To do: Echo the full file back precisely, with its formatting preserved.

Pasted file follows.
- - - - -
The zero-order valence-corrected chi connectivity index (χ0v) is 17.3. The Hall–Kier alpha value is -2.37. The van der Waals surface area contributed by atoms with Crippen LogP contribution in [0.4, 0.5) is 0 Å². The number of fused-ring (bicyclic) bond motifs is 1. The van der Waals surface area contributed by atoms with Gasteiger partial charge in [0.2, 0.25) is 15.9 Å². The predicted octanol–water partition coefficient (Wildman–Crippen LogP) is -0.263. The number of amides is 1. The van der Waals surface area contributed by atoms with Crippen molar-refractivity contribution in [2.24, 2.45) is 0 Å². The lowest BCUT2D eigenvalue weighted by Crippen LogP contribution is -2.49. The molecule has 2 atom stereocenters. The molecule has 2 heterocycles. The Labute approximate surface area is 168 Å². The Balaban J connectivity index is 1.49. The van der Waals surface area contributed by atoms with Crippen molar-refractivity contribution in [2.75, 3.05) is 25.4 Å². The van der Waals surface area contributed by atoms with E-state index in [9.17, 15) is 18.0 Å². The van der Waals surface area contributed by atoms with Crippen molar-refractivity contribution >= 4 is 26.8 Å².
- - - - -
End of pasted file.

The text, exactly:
The zero-order valence-corrected chi connectivity index (χ0v) is 17.3. The Hall–Kier alpha value is -2.37. The van der Waals surface area contributed by atoms with Crippen LogP contribution in [0.4, 0.5) is 0 Å². The number of fused-ring (bicyclic) bond motifs is 1. The van der Waals surface area contributed by atoms with Gasteiger partial charge in [0.2, 0.25) is 15.9 Å². The predicted octanol–water partition coefficient (Wildman–Crippen LogP) is -0.263. The number of amides is 1. The van der Waals surface area contributed by atoms with Crippen molar-refractivity contribution in [2.24, 2.45) is 0 Å². The lowest BCUT2D eigenvalue weighted by Crippen LogP contribution is -2.49. The molecule has 2 atom stereocenters. The molecule has 2 heterocycles. The Labute approximate surface area is 168 Å². The Balaban J connectivity index is 1.49. The van der Waals surface area contributed by atoms with Crippen molar-refractivity contribution in [2.75, 3.05) is 25.4 Å². The van der Waals surface area contributed by atoms with E-state index in [9.17, 15) is 18.0 Å². The van der Waals surface area contributed by atoms with Crippen molar-refractivity contribution >= 4 is 26.8 Å².